Articles related to Reserve Currency
 
Nathan Lewis - New World Economics
Devaluations of the 1930s Don't Justify Today's Funny Money Excess
Without question, the Great Depression was a time when the political consensus moved from a Classical “hard money” approach towards a Mercantilist “soft money” approach — leading, ultimately, to today’s “print until the pain goes away” reaction. Actually, this trend had started in the later 19th century, and was not fully expressed until the 1970s – an evolution stretching over a hundred years or more. But, the experience of the Great Depression period of the 1930s st
Saturday, June 22, 2019
Hugo Salinas Price - Plata.com
Copernicus, Galileo and Gold. Part I 
We are deceived when we consent to think about the “price of gold”. At the very outset of our thoughts regarding gold, we are wrong, just as astronomers prior to Copernicus were wrong in thinking about the solar system as geo-centric, with the Sun, Moon and planets describing perfect circles around Earth. Gold is - to follow the astronomical simile - the center of the monetary universe, and the planets - the currencies - circle the Sun, which represents gold. The correct starting point is
Sunday, June 9, 2019
Nathan Lewis - New World Economics
The Bank of England, 1844-1913 2: The Banking Department
We are continuing our look at the Bank of England during the period 1844-1913. In 1844, the Bank fell under a new regulation and reorganization, in which it was separated into two entities, the Issue Department and the Banking Department. The Issue Department was solely responsible for paper banknotes, and operated a system very similar to the "Making Change" or currency-board type system we looked at earlier. April 14, 2013: The Bank of England, 1844-1
Sunday, May 5, 2019
FoFOA
All Paper is STILL a short position on gold 
The gold derivatives pyramid is a vigorous free market creature. It cannot be put down with a simple declaration that the paper is no longer redeemable in gold, as governments did with currency. It is a short selling scheme that has become a trap from which few short sellers will escape
Wednesday, April 17, 2019
Chris Powell - GATA
  State Dept. memo explains U.S. policy to drive gold out of financial system
A long memorandum written in March 1974 by a U.S. State Department official for Secretary of State Henry Kissinger and copied to future Federal Reserve Chairman Paul Volcker, then the Treasury Department's undersecretary for monetary affairs, describes the desire of the United States and its options to prevent European countries from increasing the use of gold in the international financial system. The memo, titled "Gold and the Monetary System: Potential U.S.-E.C. Conflict," was recently discov
Monday, April 15, 2019
Mike Hewitt - Dollar Daze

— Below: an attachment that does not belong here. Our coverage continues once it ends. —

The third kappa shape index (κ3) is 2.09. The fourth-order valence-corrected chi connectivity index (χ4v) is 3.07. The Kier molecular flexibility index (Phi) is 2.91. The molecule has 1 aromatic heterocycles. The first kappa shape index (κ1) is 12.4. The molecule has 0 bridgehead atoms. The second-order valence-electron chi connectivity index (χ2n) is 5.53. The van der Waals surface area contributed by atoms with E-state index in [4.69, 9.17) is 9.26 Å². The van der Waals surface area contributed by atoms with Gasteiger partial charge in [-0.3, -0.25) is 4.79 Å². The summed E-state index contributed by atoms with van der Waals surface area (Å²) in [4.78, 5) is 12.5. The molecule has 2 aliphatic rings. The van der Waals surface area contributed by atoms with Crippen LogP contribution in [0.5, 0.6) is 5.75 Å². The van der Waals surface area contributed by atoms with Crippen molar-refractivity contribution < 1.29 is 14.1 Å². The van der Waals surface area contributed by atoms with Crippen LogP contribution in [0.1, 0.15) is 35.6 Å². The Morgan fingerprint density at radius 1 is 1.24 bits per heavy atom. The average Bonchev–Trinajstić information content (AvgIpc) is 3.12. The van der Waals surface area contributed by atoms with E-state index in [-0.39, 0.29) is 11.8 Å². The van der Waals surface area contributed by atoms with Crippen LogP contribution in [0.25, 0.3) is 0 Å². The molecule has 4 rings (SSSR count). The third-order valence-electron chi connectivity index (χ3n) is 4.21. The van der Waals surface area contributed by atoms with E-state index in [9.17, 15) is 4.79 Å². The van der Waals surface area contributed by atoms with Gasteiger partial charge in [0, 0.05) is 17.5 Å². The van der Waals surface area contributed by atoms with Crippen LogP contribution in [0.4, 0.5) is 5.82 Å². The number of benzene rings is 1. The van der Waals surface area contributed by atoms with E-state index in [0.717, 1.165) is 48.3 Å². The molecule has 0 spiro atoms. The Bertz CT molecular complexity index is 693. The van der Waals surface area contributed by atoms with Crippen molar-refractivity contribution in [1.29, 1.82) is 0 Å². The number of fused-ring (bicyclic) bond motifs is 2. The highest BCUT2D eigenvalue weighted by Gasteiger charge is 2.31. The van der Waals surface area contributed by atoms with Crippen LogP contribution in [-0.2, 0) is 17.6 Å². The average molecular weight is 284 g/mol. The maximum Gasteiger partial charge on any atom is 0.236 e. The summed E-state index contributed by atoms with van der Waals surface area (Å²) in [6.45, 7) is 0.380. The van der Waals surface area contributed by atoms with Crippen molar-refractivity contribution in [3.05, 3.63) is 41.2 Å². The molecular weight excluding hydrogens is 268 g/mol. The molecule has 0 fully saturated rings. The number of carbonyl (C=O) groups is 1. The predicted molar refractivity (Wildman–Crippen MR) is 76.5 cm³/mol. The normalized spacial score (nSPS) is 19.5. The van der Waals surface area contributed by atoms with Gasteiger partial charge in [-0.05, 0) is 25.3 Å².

America's Forgotten War Against the Central Banks
In order to pay debts incurred from the Seven Years War with France, King George III of England sought to heavily tax the colonies in America. In 1742, the British Resumption Act required that taxes and other debts be paid in gold.
Thursday, April 11, 2019
Mickey Fulp - Mercenary Geologist
Gold, Silver, and the US Dollar: 1792-1971
In today's musing, I review the history of gold, silver, and fiat currency as money in the United States of America. I document how various wars, panics and depressions, Congressional acts, and executive orders have affected the US dollar prices of precious metals and resulting gold-silver ratios.This musing covers the period from 1792 when the United States government first established a national currency backed by gold and silver until
Saturday, April 6, 2019
Sprott Money
Death Valley Snowballs and Fiat Currencies - Gary Christenson
Keep it simple! Snowballs have a short life expectancy in Death Valley. Fiat currencies, backed by credit and debt, survive longer than snowballs in Death Valley, but history shows all fiat currencies are inflated into worthlessness and eventually die. “U.S. dollars have value only to the extent that they are strictly limited in supply.” Ben Bernanke on November 21, 2002. But we know the supply of dollars has grown rapidly since 1971, and especially after the 2008 crisis while Berna
Sunday, March 3, 2019
Frank Shostak
Why We Now Measure Gold in Dollars — and Not the Other Way Around
Prior to 1933, the name "dollar" was used to refer to a unit of gold that had a weight of 23.22 grains. Since there are 480 grains in one ounce, this means that the name dollar also stood for 0.048 ounce of gold. This in turn, means that one ounce of gold referred to $20.67.Observe that $20.67 is not the price of one ounce of gold in terms of dollars as popular thinking has it, for there is no such entity as a dollar. Dollar is just a name for 0.048 ounce of gold. On this Rothbard wrote,No one p
Sunday, February 24, 2019
Mike Hewitt - Dollar Daze
America's Forgotten War Against the Central Banks
"Let me issue and control a nation's money supply, and I care not who makes its laws." (Mayer Amschel Rothschild, Founder of Rothschild Banking Dynasty) Many prominent Americans such as Benjamin Franklin, Thomas Jefferson, and Andrew Jackson have argued and fought against the central banking polices used throughout Europe. A note issued by a central bank, such as the Federal Reserve Note, is bank currency. These notes are given to the government in exchange for an interest-bearing g
Sunday, December 30, 2018